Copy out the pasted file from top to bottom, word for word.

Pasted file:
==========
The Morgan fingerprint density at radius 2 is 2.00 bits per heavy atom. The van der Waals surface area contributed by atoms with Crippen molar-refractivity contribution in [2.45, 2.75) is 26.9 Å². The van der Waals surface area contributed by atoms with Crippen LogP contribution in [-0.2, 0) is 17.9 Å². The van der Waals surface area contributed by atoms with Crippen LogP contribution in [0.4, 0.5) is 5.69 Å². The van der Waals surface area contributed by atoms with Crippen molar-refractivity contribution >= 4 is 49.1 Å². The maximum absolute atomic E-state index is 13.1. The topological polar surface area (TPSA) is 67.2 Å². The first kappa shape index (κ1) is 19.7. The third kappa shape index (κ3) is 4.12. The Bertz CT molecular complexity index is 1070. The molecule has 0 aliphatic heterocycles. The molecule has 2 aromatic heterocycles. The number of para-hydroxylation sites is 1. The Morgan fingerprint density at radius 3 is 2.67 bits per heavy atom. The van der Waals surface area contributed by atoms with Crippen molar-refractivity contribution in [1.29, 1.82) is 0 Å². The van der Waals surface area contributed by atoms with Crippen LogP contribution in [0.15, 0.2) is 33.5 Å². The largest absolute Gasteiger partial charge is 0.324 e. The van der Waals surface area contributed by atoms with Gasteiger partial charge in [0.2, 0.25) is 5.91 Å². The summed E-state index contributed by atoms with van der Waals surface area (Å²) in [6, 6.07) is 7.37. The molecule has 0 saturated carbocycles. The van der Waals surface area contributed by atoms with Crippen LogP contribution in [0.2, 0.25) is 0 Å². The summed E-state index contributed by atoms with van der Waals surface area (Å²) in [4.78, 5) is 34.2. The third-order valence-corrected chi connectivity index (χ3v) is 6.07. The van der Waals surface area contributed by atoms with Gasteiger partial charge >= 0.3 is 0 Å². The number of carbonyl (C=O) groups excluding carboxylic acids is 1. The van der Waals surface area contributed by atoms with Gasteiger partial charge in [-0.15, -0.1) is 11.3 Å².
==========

The Morgan fingerprint density at radius 2 is 2.00 bits per heavy atom. The van der Waals surface area contributed by atoms with Crippen molar-refractivity contribution in [2.45, 2.75) is 26.9 Å². The van der Waals surface area contributed by atoms with Crippen LogP contribution in [-0.2, 0) is 17.9 Å². The van der Waals surface area contributed by atoms with Crippen LogP contribution in [0.4, 0.5) is 5.69 Å². The van der Waals surface area contributed by atoms with Crippen molar-refractivity contribution >= 4 is 49.1 Å². The maximum absolute atomic E-state index is 13.1. The topological polar surface area (TPSA) is 67.2 Å². The first kappa shape index (κ1) is 19.7. The third kappa shape index (κ3) is 4.12. The Bertz CT molecular complexity index is 1070. The molecule has 0 aliphatic heterocycles. The molecule has 2 aromatic heterocycles. The number of para-hydroxylation sites is 1. The Morgan fingerprint density at radius 3 is 2.67 bits per heavy atom. The van der Waals surface area contributed by atoms with Crippen molar-refractivity contribution in [1.29, 1.82) is 0 Å². The van der Waals surface area contributed by atoms with Crippen LogP contribution in [0.15, 0.2) is 33.5 Å². The largest absolute Gasteiger partial charge is 0.324 e. The van der Waals surface area contributed by atoms with Gasteiger partial charge in [0.2, 0.25) is 5.91 Å². The summed E-state index contributed by atoms with van der Waals surface area (Å²) in [6, 6.07) is 7.37. The molecule has 0 saturated carbocycles. The van der Waals surface area contributed by atoms with Crippen LogP contribution in [0.2, 0.25) is 0 Å². The summed E-state index contributed by atoms with van der Waals surface area (Å²) in [4.78, 5) is 34.2. The third-order valence-corrected chi connectivity index (χ3v) is 6.07. The van der Waals surface area contributed by atoms with Gasteiger partial charge >= 0.3 is 0 Å². The number of carbonyl (C=O) groups excluding carboxylic acids is 1. The van der Waals surface area contributed by atoms with Gasteiger partial charge in [-0.15, -0.1) is 11.3 Å².